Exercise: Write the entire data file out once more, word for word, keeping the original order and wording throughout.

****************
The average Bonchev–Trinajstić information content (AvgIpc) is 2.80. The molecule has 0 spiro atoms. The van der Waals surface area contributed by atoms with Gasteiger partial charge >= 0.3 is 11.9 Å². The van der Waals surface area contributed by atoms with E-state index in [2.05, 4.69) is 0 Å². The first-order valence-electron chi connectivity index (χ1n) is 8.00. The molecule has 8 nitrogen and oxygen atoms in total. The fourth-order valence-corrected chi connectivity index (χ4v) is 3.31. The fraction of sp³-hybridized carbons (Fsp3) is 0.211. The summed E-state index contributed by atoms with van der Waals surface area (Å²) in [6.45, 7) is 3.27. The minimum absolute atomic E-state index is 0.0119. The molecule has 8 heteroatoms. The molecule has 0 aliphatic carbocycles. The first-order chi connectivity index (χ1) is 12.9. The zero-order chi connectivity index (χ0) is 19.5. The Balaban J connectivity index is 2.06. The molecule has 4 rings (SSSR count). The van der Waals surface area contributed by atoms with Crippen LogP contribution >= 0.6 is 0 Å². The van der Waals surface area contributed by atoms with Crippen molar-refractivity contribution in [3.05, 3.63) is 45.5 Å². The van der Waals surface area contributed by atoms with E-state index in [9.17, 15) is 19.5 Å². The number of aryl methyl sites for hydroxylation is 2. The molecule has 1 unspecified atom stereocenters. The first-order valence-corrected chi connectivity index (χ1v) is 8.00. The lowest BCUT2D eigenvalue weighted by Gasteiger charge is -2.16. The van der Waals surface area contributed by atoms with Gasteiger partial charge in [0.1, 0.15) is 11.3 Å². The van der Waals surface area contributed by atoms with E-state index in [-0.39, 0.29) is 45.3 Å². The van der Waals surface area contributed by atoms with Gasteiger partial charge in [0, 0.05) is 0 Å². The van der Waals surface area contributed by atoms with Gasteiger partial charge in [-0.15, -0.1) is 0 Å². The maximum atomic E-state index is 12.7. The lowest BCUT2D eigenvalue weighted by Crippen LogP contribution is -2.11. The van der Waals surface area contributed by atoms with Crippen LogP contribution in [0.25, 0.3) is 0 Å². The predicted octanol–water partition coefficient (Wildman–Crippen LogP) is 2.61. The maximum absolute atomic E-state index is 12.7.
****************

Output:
The average Bonchev–Trinajstić information content (AvgIpc) is 2.80. The molecule has 0 spiro atoms. The van der Waals surface area contributed by atoms with Gasteiger partial charge >= 0.3 is 11.9 Å². The van der Waals surface area contributed by atoms with E-state index in [2.05, 4.69) is 0 Å². The first-order valence-electron chi connectivity index (χ1n) is 8.00. The molecule has 8 nitrogen and oxygen atoms in total. The fourth-order valence-corrected chi connectivity index (χ4v) is 3.31. The fraction of sp³-hybridized carbons (Fsp3) is 0.211. The summed E-state index contributed by atoms with van der Waals surface area (Å²) in [6.45, 7) is 3.27. The minimum absolute atomic E-state index is 0.0119. The molecule has 8 heteroatoms. The molecule has 0 aliphatic carbocycles. The first-order chi connectivity index (χ1) is 12.9. The zero-order chi connectivity index (χ0) is 19.5. The Balaban J connectivity index is 2.06. The molecule has 4 rings (SSSR count). The van der Waals surface area contributed by atoms with Crippen LogP contribution >= 0.6 is 0 Å². The van der Waals surface area contributed by atoms with Crippen molar-refractivity contribution in [3.05, 3.63) is 45.5 Å². The van der Waals surface area contributed by atoms with E-state index in [9.17, 15) is 19.5 Å². The number of aryl methyl sites for hydroxylation is 2. The molecule has 1 unspecified atom stereocenters. The first-order valence-corrected chi connectivity index (χ1v) is 8.00. The lowest BCUT2D eigenvalue weighted by Gasteiger charge is -2.16. The van der Waals surface area contributed by atoms with Gasteiger partial charge in [0.1, 0.15) is 11.3 Å². The van der Waals surface area contributed by atoms with E-state index in [-0.39, 0.29) is 45.3 Å². The van der Waals surface area contributed by atoms with Gasteiger partial charge in [0, 0.05) is 0 Å². The van der Waals surface area contributed by atoms with Gasteiger partial charge in [-0.15, -0.1) is 0 Å². The maximum atomic E-state index is 12.7. The lowest BCUT2D eigenvalue weighted by Crippen LogP contribution is -2.11. The van der Waals surface area contributed by atoms with Crippen LogP contribution in [0.25, 0.3) is 0 Å². The predicted octanol–water partition coefficient (Wildman–Crippen LogP) is 2.61. The maximum absolute atomic E-state index is 12.7.